Lauren Newkirk Maynard is an editor and food writer in Buffalo.
Friends have asked me why I write about food rather than travel, politics, or personal history. It seems a strange question to me, since writing about what we eat is simply the best (and tastiest) way I know of to cover all the bases.
Food is about people and the places in which they live, the unique experiences of landing somewhere for the first time and experiencing a moment that can never be completely replicated—not even by the most exacting cook. Sharing those moments with others, making choices (sometimes political, sometimes just intensely personal) and continuing to search for that elusive taste of elsewhere, or of home, helps connect us to our lives and, inextricably, to the lives of others.
I was recently reminded of this during a brief stay in Austin, Texas to visit some good friends and escape the Buffalo winter.
For those of you who, like me, know it by reputation only, Austin is still mostly weird, despite its suburban sprawl and handful of neon-rimmed skyscrapers. The city has a dynamic, hip, eclectic and diverse city center, and the inner-ring neighborhoods are also thriving—a mixed bag of historic slave shacks, many lovingly restored, adjoining million-dollar Southern mansions and such major corporate headquarters as Whole Foods and Dell Computers.
Despite the encroachment of chains and skyrocketing real estate, the city still sports a variety of independent eateries, retail stores and cultural hangs. It retains this authentic vibe whether you’re walking through the vast University of Texas campus, with its football-crazed stadium and attendant student district, or along the snaking banks of the Colorado River.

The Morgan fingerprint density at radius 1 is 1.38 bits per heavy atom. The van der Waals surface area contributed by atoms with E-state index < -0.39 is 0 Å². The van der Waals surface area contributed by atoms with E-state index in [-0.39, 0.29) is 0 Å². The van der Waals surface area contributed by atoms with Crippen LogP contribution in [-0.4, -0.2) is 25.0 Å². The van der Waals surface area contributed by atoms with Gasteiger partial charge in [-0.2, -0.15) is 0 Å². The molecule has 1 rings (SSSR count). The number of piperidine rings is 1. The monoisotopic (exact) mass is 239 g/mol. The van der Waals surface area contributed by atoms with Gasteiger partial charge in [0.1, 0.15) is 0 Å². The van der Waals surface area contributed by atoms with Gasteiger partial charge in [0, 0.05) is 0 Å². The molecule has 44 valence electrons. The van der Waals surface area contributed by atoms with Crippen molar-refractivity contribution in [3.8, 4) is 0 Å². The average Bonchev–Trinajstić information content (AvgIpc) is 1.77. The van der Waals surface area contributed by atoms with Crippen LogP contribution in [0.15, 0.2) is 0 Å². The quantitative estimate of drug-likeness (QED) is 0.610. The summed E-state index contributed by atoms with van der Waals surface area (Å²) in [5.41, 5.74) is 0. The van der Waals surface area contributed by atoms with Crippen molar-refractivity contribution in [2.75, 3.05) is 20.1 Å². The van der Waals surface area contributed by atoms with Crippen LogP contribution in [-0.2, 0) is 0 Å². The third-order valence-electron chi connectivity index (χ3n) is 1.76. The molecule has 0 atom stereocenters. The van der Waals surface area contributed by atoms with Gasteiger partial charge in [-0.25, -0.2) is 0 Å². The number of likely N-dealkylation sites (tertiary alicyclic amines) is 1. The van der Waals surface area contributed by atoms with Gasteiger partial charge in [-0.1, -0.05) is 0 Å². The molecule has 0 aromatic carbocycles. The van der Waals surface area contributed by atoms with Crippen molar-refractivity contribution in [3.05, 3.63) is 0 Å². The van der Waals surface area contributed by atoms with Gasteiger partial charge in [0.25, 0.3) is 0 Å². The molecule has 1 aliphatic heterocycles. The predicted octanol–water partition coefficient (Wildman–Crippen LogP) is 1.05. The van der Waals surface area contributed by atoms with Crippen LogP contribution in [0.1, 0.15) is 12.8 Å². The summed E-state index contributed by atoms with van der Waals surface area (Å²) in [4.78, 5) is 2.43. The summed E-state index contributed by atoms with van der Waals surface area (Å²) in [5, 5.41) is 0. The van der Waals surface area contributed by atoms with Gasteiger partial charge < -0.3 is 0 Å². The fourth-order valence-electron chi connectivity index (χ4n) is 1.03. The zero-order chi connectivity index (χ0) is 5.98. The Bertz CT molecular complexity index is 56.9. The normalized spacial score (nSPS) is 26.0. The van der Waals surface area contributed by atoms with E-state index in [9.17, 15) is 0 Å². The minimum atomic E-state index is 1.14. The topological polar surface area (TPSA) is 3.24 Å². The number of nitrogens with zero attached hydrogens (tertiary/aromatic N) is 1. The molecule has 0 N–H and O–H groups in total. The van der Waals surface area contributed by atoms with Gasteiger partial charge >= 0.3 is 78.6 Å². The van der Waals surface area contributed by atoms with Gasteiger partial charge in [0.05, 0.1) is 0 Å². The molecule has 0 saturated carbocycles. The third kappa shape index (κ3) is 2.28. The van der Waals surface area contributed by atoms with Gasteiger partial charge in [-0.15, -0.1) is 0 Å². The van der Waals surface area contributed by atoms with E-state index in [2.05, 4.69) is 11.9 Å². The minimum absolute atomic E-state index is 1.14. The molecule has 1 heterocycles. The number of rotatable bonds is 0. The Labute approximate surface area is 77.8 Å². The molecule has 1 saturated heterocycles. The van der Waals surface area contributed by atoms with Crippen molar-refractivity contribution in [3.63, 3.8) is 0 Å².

And the food? As the headline hints, we were there for only two days. I merely dipped a pinky finger’s worth into the offerings, but Austin is a proud food town, and it shows.
First, we had to get some “real Texas barbecue.” One of our hosts, my husband Jim and I headed to The Iron Works Barbecue, a recommended joint at the edge of downtown. The place was crowded as the three of us lined up at an ordering window, but it moved fast and efficiently.
In minutes we had grabbed drinks, plastic trays and lots of wet-naps and began digging into a sampler platter (beef brisket, an enormous beef rib and pork sausage) and a turkey sandwich. Sides included potato salad, fresh pickle and onion slices, baked beans and a slice of plain white bread for sopping or sandwiching.
All of the meats were pleasantly tender and properly smoked, but I wished that the flavors were just as unforgettable as the smell that permeated the air (and, I found out when we left the restaurant, our hair and clothing).
The place does have plenty of character, with its checked tablecloths, rough-hewn floors, wood stove and Texas memorabilia; even the seven-foot-high water mark from a devastating flood in ’35 is marked on the wall. And yes, there’s wrought iron, from the days when the Weigl family ran an ornamental iron works shop after leaving Bavaria to make a new start in the Wild West. Later on, as we scanned titles at 12th Street Books, I learned that Austin has a long history of immigration from places like Germany and the UK.